In the women's 67-kilogram division, Hwang Kyung-seon defended the title she won at the Beijing Games. She previously won a bronze in Athens and becomes the first woman ever to win three Olympic taekwondo medals.
Hwang defeated Turkey's Nur Tatar 12-5 in a final in which both fighters attacked from the start. In the opening seconds, the two landed head kicks almost simultaneously. But Hwang soon took control, nailing Tatar with body and head shots.
Hwang dominated all her matches on Friday, using speed and flexibility to get an advantage on her opponents, often throwing several head kicks from the same leg before hitting her target.
She acknowledged there was pressure on the Korean team to bring home gold medals because the martial art was developed there. Until Hwang's win, only Lee Dae-hoon had managed a silver in the men's 58-kilogram division on Wednesday.
"It feels like flying," Hwang said after the match. "I've done something special for the country and it makes me very proud."
The bronze medals were won by Paige McPherson of the United States and Germany's Helena Fromm.
On the men's side, Sebastian Crismanich of Argentina won gold medal in the 80-kilogram division. He defeated Spain's Nicolas Garcia in a cautious final. Both seemed reluctant to attack and spent most of the match simply blocking each other's kicks.
Crismanich managed to land a body shot with eight seconds remaining and won 1-0. The 26-year-old Crismanich won the Pan-American championships last year. It is his first Olympic medal.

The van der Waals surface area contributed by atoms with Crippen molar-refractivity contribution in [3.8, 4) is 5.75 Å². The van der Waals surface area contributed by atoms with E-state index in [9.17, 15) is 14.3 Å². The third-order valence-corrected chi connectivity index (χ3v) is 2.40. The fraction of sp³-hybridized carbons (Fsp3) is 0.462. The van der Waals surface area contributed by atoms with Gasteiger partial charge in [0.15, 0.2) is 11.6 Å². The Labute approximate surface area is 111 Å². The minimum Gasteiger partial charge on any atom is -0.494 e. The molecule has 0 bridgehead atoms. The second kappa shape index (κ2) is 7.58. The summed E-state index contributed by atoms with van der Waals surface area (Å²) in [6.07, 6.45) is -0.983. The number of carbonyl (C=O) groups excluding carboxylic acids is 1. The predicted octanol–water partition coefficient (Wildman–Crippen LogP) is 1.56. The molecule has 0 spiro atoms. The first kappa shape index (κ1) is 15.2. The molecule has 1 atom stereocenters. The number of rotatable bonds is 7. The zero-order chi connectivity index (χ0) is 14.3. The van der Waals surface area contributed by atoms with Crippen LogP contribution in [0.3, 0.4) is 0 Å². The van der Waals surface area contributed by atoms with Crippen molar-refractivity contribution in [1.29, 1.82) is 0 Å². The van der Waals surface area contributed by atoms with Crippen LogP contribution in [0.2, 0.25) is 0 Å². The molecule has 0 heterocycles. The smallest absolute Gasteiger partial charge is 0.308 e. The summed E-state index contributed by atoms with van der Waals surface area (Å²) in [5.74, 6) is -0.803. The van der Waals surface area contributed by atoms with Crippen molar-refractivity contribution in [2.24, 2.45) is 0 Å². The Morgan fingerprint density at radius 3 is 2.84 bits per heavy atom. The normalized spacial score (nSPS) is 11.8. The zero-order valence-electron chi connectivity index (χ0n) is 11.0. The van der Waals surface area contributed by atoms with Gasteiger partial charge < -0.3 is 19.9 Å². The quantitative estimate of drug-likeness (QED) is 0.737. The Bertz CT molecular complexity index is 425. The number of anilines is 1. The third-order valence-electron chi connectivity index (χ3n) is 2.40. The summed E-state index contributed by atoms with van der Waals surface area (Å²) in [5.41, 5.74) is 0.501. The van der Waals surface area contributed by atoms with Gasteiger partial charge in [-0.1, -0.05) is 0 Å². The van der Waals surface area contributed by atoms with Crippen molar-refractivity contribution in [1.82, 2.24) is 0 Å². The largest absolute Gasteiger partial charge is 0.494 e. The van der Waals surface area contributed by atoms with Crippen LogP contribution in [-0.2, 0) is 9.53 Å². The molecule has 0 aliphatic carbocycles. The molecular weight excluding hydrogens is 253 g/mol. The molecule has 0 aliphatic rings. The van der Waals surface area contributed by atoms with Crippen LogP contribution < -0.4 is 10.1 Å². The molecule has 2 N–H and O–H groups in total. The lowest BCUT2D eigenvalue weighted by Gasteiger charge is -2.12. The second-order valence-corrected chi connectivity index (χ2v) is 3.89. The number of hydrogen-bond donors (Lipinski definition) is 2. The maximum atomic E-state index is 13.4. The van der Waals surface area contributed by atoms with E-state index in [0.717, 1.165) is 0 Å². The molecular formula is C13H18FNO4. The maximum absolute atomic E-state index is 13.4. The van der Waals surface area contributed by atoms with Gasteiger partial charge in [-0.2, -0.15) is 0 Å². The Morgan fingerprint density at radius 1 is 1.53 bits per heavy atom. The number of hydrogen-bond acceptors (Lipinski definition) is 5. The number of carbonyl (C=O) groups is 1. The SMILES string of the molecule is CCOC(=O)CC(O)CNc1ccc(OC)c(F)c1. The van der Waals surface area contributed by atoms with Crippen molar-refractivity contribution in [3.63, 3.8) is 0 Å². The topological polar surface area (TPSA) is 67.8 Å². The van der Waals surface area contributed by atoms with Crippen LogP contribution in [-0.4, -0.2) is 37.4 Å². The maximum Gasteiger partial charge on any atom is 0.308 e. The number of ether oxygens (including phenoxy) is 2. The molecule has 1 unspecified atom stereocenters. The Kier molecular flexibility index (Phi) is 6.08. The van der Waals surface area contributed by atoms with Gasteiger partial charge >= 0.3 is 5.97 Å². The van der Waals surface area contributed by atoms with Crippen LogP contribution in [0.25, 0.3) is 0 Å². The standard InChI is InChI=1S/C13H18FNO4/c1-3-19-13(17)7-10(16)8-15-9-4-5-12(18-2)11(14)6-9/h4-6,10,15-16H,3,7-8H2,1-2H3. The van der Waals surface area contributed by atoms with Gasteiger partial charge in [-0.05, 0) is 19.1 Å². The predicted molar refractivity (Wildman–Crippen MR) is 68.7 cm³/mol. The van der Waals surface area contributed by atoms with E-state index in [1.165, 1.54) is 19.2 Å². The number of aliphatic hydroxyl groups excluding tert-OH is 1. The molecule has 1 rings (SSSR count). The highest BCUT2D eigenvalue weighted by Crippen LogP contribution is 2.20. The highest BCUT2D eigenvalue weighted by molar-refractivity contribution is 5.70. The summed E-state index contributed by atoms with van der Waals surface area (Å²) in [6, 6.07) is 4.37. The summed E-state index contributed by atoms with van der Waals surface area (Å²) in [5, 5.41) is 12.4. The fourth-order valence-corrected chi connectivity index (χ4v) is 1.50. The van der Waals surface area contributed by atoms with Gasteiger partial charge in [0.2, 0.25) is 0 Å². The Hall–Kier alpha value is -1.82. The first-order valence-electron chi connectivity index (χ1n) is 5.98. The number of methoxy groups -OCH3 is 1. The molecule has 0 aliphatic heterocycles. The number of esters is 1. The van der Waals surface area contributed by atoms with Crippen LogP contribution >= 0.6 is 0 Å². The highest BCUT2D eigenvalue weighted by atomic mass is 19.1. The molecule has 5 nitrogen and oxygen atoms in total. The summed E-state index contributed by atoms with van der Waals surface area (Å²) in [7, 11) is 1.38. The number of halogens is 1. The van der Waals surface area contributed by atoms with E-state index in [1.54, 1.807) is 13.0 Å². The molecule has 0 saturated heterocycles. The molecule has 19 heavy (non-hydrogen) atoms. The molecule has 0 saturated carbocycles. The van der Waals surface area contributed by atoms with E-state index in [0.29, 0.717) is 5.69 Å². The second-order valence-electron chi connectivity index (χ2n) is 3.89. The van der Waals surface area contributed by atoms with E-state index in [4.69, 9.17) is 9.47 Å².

In most of his matches Friday, Crismanich was on the attack early, catching his opponents off guard with a rapid succession of body shots and head kicks.
Several top seeds made early exits, including five-time world champion American Steven Lopez, Iranian world champion Yousef Karami and top seed Ramin Azizov of Azerbaijan. Lopez's sister said on Twitter that Lopez had a broken leg.
The world No. 1, Britain's Aaron Cook, was conspicuously absent after he was not selected for the team. Cook said he felt cheated and was being punished for his decision to leave the national training program.
"I don't think I can ever move on from what they've done to me," Cook said.
Instead, British officials picked Lutalo Muhammad, ranked 109th. He won a bronze. Italy's Mauro Sarmiento won the other bronze, performing an impromptu victory dance where he swayed as if rocking a baby. He dedicated the medal to his daughter and then helped the man he had just defeated—an injured Nesar Bahawi of Afghanistan—off the mat.